What’s Missing From Your Potato Salad? Rhubarb.
At first I wasn’t sure exactly how the phrase, “rhubarb potato salad” led me to vividly recall a minor track from Disney’s 2006 smash hit High School Musical, but now I think I know why. “Stick to the Status Quo” is a peppy ensemble number wherein the students of Albuquerque East High School—inspired by fellow classmate Troy Bolton’s decision to both act and ball—confess secret hobbies to their respective cliques during lunch. Athlete Zeke likes to bake! Smart Martha likes hip-hop dancing! Skater Dude (no name given) plays the cello! Each time, they’re shamed by their finger-wagging peers, who sing, “No! No! No! Stick to the stuff you know.” By the end, we, as audience, discover that these students are actually incredibly complex individuals, despite how they appear on the surface.
Just like Zeke, Martha, and Skater Dude, rhubarb’s true nature is confined by its clique, and that clique is dessert. But rhubarb is complex, both in flavor and in history. It was, at one time, a popular pharmaceutical across Eurasia worth its weight in gold. Cultures all along historical silk routes spanning from western China to Europe feature rhubarb dishes both sweet and savory. But for whatever reason, recipes for rhubarb online and in most cookbooks skew heavily toward sweet: It’s in tarts, pies, compotes, and cobblers, and yes, it’s delicious in each of those things, but that’s not all the tart crimson stalk can do.
Until perusing Søren Staun Petersen’s new cookbook, Rhubarb: New and Classic Recipes for Sweet and Savory Dishes, I myself had been guilty of reinforcing the sweet status quo on rhubarb. I rarely ever bought it, and when I did it would be for something like rhubarb custard cake. Petersen’s recipe for savory rhubarb potato salad, the first in the book, was both a provocation and an opportunity to try something new.
Rhubarb: New and Classic Recipes for Sweet and Savory Dishes
Petersen, who’s in Copenhagen, told me he was inspired by the idea of taking “a well-known ingredient that people normally only consider for one thing and implementing it in new ways.” He nestles roasted rhubarb slices on a pizza bianca, bakes rhubarb pieces in cream and spiced quinoa to go under pork cutlets, and makes sauce with rhubarb juice for a beef and broccolini stir-fry.
Each recipe provides a slightly different perspective on savory rhubarb, but I keep coming back to the potato salad. It strikes me as both straight-forward and unexpected, a bolt of novelty to an unadorned and extremely familiar staple. I was curious to understand rhubarb as an accent rather than a centerpiece, to get a sense for whether that brash, astringent, and fickle flavor—so easily chased away by overzealous cooking—could hold its own in a larger ensemble.
The potato salad recipe is how Petersen’s sisters used to make it: unabashedly creamy, with generous quantities of crème fraîche and mayonnaise. It’s a departure from more cautiously dressed, and perhaps more photogenic, potato salads popular these days, but those of us who find comfort in the cooling stodge of an exceptionally luscious potato salad—either on its own or in the company of cookout fare or in a banchan spread—will find Peterson’s recipe to be a surprising riff that’s still loyal to the form.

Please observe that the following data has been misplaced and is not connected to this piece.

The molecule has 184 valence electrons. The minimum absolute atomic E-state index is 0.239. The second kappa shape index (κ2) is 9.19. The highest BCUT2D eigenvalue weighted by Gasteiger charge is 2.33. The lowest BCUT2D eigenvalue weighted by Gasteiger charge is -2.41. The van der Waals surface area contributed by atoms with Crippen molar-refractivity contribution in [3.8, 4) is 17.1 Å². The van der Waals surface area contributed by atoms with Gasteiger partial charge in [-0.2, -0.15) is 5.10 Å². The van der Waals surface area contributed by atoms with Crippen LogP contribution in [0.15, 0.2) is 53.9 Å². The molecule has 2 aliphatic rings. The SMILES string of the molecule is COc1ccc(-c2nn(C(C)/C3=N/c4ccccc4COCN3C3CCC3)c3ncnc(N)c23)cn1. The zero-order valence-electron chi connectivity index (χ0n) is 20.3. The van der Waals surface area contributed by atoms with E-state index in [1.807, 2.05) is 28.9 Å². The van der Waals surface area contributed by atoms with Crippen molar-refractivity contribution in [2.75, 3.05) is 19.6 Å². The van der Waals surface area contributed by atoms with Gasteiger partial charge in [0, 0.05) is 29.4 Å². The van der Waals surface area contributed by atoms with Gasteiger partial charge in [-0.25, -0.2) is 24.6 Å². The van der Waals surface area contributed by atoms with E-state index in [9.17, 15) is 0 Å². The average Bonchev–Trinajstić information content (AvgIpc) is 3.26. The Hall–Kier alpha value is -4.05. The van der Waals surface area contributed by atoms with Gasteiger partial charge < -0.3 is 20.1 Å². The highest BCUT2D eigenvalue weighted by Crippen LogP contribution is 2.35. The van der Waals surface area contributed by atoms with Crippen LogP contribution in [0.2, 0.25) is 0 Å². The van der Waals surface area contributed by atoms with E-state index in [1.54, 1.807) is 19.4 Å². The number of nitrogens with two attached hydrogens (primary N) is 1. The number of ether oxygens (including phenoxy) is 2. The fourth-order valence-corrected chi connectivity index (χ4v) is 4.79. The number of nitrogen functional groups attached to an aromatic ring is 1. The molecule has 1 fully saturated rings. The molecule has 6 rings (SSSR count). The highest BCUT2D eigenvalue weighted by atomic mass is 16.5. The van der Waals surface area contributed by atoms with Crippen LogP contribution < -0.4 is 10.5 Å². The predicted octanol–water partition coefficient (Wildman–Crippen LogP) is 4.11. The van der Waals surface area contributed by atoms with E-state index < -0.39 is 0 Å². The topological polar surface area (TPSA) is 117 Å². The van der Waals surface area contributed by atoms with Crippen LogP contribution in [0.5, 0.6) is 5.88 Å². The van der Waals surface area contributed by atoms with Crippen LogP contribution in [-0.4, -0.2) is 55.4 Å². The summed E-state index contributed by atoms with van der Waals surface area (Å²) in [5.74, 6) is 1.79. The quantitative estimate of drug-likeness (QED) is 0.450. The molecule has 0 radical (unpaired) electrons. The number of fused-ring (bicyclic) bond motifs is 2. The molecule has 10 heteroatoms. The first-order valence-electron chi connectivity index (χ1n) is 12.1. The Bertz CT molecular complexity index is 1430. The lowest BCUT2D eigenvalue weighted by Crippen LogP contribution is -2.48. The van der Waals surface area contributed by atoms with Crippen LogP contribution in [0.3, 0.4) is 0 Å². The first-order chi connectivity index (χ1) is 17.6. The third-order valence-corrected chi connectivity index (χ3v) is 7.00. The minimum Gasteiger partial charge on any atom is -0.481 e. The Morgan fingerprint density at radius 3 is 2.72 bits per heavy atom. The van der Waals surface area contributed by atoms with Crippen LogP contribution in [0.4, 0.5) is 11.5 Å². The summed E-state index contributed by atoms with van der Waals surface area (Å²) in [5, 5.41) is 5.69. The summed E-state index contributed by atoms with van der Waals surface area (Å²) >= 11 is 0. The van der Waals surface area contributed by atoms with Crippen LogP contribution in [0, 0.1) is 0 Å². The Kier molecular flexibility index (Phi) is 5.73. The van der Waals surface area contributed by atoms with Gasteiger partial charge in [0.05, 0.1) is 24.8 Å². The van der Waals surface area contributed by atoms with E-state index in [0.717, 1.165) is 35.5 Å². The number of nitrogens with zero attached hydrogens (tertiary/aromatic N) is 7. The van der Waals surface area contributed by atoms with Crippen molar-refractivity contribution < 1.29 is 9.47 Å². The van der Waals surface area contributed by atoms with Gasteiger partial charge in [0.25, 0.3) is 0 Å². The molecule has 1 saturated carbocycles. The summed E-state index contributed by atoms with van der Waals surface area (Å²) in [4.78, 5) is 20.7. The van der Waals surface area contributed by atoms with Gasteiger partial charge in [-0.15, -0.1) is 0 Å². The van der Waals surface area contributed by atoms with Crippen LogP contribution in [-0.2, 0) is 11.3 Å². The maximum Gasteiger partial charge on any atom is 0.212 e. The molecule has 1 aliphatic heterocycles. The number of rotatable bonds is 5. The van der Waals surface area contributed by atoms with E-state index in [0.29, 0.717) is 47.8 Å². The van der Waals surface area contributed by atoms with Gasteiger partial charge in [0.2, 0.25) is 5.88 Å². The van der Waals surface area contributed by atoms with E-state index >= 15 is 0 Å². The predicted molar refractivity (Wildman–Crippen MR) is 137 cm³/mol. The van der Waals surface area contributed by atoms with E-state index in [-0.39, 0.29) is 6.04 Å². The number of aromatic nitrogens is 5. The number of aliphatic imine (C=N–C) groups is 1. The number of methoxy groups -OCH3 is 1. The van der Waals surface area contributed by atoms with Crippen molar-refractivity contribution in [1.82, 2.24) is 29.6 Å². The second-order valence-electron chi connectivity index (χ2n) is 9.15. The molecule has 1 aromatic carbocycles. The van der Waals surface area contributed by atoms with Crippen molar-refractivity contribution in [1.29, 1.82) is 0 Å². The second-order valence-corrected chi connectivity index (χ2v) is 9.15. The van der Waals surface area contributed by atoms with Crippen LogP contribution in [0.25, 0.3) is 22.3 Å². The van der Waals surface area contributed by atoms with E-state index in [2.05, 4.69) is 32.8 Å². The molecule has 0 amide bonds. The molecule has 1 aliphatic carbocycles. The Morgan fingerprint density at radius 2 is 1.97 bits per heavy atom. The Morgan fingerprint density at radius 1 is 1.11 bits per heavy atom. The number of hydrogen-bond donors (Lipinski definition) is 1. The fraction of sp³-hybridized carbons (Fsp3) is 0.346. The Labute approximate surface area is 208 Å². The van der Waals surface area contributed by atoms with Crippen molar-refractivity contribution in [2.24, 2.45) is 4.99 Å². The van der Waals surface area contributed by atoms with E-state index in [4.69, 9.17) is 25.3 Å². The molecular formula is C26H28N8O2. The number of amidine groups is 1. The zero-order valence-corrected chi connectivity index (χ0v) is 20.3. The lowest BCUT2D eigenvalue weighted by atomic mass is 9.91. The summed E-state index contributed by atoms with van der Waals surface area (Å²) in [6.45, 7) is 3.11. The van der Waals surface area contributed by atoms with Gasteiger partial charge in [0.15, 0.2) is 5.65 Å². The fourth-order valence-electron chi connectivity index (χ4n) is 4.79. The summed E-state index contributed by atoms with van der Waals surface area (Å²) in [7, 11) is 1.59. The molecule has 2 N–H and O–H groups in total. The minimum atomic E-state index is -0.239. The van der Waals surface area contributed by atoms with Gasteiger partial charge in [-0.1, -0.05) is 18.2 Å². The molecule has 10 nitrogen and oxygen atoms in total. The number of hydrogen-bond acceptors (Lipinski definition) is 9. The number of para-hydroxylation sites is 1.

Like any good mayo-based scoopable fare, everything comes together with a neat chop and plop. The only challenge is properly cooking the rhubarb. While developing the cookbook, Petersen tried pickling rhubarb, but found that vinegar decimated the nuances in flavor. Instead he settled on poaching rhubarb slices (about an inch long) in sugar water for 5-ish minutes, carefully monitoring their texture. When done correctly, the method manages what one might hope for in a rhubarb pickle—but it’s a narrow sweet spot where the rhubarb slices are still tart and have a squeaky bite. Too little time, and the pieces will be too astringent and fibrous, too long and they’ll turn to a mealy purée. Just right, and you’re rewarded with a collection of ruby gems, with the tender crunch of deli gherkins, and a fruity sweetness still bristling with sour static.
Petersen’s salad would be superb with or without the additional rhubarb—the flavor is a dead ringer for sour cream and onion Lays. “It's very fatty. It's very plain. It's very anonymous. It's good, but the only kick it has is the red onion.” Petersen says. The rhubarb takes the richness down with a bright punch; the same way grapes or apples might in chicken salad. The bite-sized pieces create a striking visual, but they’re also large enough to hold up against the more assertive flavors of red onion and mustard.
If you prefer less creamy potato salads, I’d recommend starting with half the suggested amount of crème fraîche and mayo and adjusting from there. Or go even more your own way, and use Petersen’s poached rhubarb for your own potato salad recipe. He certainly won’t be offended. “What I really want people to get out of these recipes is to get inspiration to try things on their own,” Petersen says.
There’s nothing wrong with rhubarb desserts. They present rhubarb at its best, and there’s no reason we should deprive ourselves from a quintessential slice of strawberry rhubarb pie. Just remember that when you have the courage to stray from the status quo, you might find yourself at the start of something new.
Søren Staun Petersen
Spring Potato Salad With Rhubarb
Originally Appeared on Epicurious
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